This Tour’s biggest debutante is Peter Sagan, who’s been winning races for the past two years and at the young age of 22 has stepped to the big stage and acquitted himself well, with three stage wins in the first week. He’s gone head-to-head against guys like Greipel and Goss, and has worn the green jersey through the Tour’s first week. He’s well-touted as the next Big Name Sprinter, possibly the first dominant one to emerge in the Cavendish era.
I say no.
He’s done well in bunch sprints but has had difficulty finding his placing in whole-field bunch sprints ths Tour. Obviously he’s got the engine for racing like that – a deep, long power that can be turned to the demands of a sprint’s final kilometer (see, to wit, Phillipe Gilbert’s sprint placings in the Green Jersey during last year’s Tour, and Cancellara’s fourth place in the World Championship last year) – but it may be a racing maturity issue, or something difficult to assess. He’s far more comfortable and capable when the field of sprinters is trimmed down a bit. A smaller bunch sprint in the Tour, or lesser races (basically, nearly any other race).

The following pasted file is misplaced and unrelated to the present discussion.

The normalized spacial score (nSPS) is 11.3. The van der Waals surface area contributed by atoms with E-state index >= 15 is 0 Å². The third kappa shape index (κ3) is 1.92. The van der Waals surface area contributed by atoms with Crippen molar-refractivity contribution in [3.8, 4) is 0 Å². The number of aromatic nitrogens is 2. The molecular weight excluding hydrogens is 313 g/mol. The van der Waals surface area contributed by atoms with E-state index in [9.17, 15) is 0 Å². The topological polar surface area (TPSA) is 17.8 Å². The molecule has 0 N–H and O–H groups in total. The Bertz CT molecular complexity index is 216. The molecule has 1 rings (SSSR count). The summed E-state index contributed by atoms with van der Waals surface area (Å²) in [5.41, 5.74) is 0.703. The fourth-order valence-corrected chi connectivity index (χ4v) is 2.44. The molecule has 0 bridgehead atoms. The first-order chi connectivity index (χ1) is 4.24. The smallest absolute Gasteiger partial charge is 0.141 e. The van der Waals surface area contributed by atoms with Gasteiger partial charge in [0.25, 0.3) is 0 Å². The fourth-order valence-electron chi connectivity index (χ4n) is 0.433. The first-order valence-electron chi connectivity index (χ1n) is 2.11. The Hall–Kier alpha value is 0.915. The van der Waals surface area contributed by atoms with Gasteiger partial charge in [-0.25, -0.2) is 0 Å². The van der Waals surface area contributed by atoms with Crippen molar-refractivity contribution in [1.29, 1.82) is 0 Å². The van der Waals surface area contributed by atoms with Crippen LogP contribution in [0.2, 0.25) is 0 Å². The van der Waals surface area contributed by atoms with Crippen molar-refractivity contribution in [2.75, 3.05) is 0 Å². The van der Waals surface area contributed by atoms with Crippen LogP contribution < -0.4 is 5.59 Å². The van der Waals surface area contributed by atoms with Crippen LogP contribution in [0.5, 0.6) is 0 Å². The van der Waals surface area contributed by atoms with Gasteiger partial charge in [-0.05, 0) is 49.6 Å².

So sure, he could be a seriously dominant field sprinter. But I say no. Actually, I plead no.
Sagan is showing flashes of brilliance well outside the scope of a sprinter. He followed and then easily outkicked Fabian Cancellara on Stage 1. In other races he’s acquitted himself well in breakaways, he’s attacked over climbs. People are calling him the next Gilbert, or even the second coming of Merckx himself. Let’s root for him to develop like that – develop the long, deep fitness that is suited to classics, to incredible one-day races instead of to that high-speed final kilometer.
No disrespect to sprinters. And clearly Sagan can sprint. But I hope to see a lot more from his burgeoning career.
Follow mattio on Twitter @_mattio.